The ABCs of character
AND SO, once more, we dip our ladle into the alphabet soup of character. Only this time the letter that keeps coming up is B for Bully.
Ever since John Bolton was nominated to be US ambassador to the United Nations, he's been described as abrasive, brash, difficult. He's been called a ''serial abuser" of underlings and a ''quintessential kiss-up, kick-down sort of guy." Questions about whether he has the T for Temperament to be our diplomat to the world body now have his nomination teetering.
I got into this character cookbook business way back in the 1970s when there was a subversive little motto that said, ''The personal is political." To a young mother this suggested that the personal decision about who changed diapers and washed dishes said something about the power structure of men and women. To a young journalist, it suggested that issues such as child care and even breast cancer were not just problems to be dealt with one by one but also collectively.
It also suggested something about our political leaders. Character was a matter of private as well as public behavior. How our leaders behaved to their families, office staff, and underlings said something about who they were and how they would treat the rest of us.
Fast forward to the year when presidential candidate Gary Hart committed character suicide. He dared reporters to follow him, and they did -- right into an adultery scandal. For a long time, the character issue focused on the A-word. In fact, character became a code word for sexual fidelity and remained so from D for Donna Rice to M for Monica Lewinsky.
Of course, somewhere in the middle of this era we also had A for Anita. Those who believed in Anita Hill thought that Clarence Thomas should have been disqualified from the Supreme Court for sexual harassment. We also had C for Child Care, a trio of mini scandals that disqualified mothers with ''nanny problems" from Cabinet offices. Other letters -- G for Gambling -- have cast a pall over the political virtues of people like Bill Bennett.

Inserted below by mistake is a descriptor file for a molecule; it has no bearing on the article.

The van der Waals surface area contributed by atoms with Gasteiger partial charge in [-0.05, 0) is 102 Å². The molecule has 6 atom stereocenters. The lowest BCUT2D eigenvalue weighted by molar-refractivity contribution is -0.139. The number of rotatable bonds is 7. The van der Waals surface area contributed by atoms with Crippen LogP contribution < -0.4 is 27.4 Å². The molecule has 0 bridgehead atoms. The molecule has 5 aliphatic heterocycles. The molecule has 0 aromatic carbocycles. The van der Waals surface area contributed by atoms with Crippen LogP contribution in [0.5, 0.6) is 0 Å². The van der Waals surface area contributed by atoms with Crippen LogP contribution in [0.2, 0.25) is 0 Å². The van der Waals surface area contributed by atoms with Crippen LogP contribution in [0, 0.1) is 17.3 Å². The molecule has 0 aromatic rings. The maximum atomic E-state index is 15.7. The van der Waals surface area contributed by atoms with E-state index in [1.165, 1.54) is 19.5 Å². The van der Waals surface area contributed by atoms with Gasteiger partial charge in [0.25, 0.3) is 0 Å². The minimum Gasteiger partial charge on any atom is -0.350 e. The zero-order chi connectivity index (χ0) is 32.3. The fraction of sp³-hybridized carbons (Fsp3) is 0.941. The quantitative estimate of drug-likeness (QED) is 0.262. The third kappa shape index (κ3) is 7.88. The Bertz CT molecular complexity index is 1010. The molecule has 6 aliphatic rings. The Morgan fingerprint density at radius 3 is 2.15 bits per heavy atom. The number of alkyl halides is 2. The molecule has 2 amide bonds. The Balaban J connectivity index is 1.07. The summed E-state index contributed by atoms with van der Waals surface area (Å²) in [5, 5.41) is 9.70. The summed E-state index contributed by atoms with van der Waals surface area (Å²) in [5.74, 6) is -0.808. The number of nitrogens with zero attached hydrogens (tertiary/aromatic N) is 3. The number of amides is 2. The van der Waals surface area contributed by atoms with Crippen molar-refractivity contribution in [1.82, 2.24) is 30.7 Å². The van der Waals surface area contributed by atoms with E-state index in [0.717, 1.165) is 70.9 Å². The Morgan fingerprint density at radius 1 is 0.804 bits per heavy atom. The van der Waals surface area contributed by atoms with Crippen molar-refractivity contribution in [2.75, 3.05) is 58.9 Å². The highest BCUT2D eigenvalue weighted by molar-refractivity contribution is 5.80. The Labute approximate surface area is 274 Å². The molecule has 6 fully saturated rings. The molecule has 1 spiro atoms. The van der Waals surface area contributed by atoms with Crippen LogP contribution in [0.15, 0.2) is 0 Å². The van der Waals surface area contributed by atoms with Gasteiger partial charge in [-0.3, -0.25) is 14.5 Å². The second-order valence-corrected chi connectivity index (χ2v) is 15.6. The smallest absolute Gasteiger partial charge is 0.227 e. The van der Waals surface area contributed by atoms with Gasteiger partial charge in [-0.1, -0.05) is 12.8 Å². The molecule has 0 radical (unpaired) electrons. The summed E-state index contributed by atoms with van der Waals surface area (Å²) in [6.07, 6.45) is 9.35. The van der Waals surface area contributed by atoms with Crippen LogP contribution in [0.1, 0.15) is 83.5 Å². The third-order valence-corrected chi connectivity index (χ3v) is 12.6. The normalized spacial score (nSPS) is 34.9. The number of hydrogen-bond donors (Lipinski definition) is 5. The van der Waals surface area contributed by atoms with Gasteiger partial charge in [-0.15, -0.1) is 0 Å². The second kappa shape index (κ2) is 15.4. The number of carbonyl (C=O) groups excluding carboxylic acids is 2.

Meanwhile, we have also had an entire generation of business books proclaiming the value of a more cooperative female leadership style compared to the Me-Tarzan/You-Underling style. But we never did quite get back to the question of whether the abusive, nightmarish, bully boss had a career-ending character flaw.
Now we have a couple of brouhahas that have put the B word back into the recipe. It's transformed the question of leadership style into a question about fitness for duty.
Consider the woes of Harvard's president, Larry Summers. The uproar wasn't entirely because of his remarks about the innate disabilities of women in science. When push came to shove, it was a question of arrogance as much as sexism. On the memorable night the Harvard faculty gave him a vote of no confidence, Summers must have felt like a reverse image of Sally Field at the Oscars: ''You don't like me. You don't like me."
Now it's Bolton. A lot of those whom Bolton apparently ''kicked down" have kicked back. We heard from intelligence agents who claim he tried to dump them for disagreeing. We heard from a foreign aid worker who said Bolton chased her down the halls of a Russian hotel, not out of lust but anger, ''throwing things at me, shoving threatening letters under my door, and generally behaving like a madman."
This elicited a defense from President Bush who described Bolton as ''a blunt guy" who ''isn't afraid to speak his mind." Around Boston, we call this the Larry Summers defense, in honor of those conservatives who recast the Harvard president as a defender of ''free speech." But the question is less about being outspoken than about silencing any opposition.
I grant you that the Bush administration does not belong to the ''Getting to Yes" school of foreign policy. But after giving savvy spinmistress Karen Hughes the job of public diplomacy, why give John Bolton the job of publicly unraveling that diplomacy?
Being nice is not a job qualification. Laws against bully bosses failed even in California. As for Bolton, Dick Cheney said: ''If being occasionally tough and aggressive were a problem, a lot of members of the United States Senate wouldn't qualify."
But now I wonder whether there is a little food for thought in Cheney's flip remark. Maybe we have arrived full circle to the original meaning of ''the personal is political." These days harassment is not just sexual, to be outspoken is not an excuse, and, I am glad to say, an equal opportunity abuser may find himself in the soup.
Ellen Goodman's e-mail address is firstname.lastname@example.org.